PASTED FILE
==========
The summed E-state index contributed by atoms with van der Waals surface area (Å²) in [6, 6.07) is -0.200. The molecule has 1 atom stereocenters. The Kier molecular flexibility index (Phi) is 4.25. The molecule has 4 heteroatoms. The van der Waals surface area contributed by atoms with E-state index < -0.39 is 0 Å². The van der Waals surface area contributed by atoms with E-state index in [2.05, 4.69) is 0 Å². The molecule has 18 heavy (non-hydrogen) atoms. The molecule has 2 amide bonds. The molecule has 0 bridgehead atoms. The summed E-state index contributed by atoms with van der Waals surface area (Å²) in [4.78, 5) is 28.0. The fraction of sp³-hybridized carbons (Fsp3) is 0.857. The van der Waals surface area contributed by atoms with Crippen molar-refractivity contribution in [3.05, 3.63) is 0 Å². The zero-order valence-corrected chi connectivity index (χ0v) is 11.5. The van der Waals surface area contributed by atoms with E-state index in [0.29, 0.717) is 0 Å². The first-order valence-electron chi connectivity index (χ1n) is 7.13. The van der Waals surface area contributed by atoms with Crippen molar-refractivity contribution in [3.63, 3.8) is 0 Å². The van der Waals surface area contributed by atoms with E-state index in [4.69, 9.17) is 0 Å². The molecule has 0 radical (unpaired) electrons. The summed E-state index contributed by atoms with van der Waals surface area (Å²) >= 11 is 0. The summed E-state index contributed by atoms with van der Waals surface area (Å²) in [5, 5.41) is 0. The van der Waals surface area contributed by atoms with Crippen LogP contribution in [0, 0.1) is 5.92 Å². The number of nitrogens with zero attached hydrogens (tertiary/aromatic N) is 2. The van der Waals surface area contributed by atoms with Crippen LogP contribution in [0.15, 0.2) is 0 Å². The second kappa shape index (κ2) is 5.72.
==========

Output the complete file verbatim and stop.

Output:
The summed E-state index contributed by atoms with van der Waals surface area (Å²) in [6, 6.07) is -0.200. The molecule has 1 atom stereocenters. The Kier molecular flexibility index (Phi) is 4.25. The molecule has 4 heteroatoms. The van der Waals surface area contributed by atoms with E-state index < -0.39 is 0 Å². The van der Waals surface area contributed by atoms with E-state index in [2.05, 4.69) is 0 Å². The molecule has 18 heavy (non-hydrogen) atoms. The molecule has 2 amide bonds. The molecule has 0 bridgehead atoms. The summed E-state index contributed by atoms with van der Waals surface area (Å²) in [4.78, 5) is 28.0. The fraction of sp³-hybridized carbons (Fsp3) is 0.857. The van der Waals surface area contributed by atoms with Crippen molar-refractivity contribution in [3.05, 3.63) is 0 Å². The zero-order valence-corrected chi connectivity index (χ0v) is 11.5. The van der Waals surface area contributed by atoms with E-state index in [0.29, 0.717) is 0 Å². The first-order valence-electron chi connectivity index (χ1n) is 7.13. The van der Waals surface area contributed by atoms with Crippen molar-refractivity contribution in [3.63, 3.8) is 0 Å². The van der Waals surface area contributed by atoms with E-state index in [4.69, 9.17) is 0 Å². The molecule has 0 radical (unpaired) electrons. The summed E-state index contributed by atoms with van der Waals surface area (Å²) >= 11 is 0. The summed E-state index contributed by atoms with van der Waals surface area (Å²) in [5, 5.41) is 0. The van der Waals surface area contributed by atoms with Crippen LogP contribution in [0, 0.1) is 5.92 Å². The number of nitrogens with zero attached hydrogens (tertiary/aromatic N) is 2. The van der Waals surface area contributed by atoms with Crippen LogP contribution in [0.15, 0.2) is 0 Å². The second kappa shape index (κ2) is 5.72.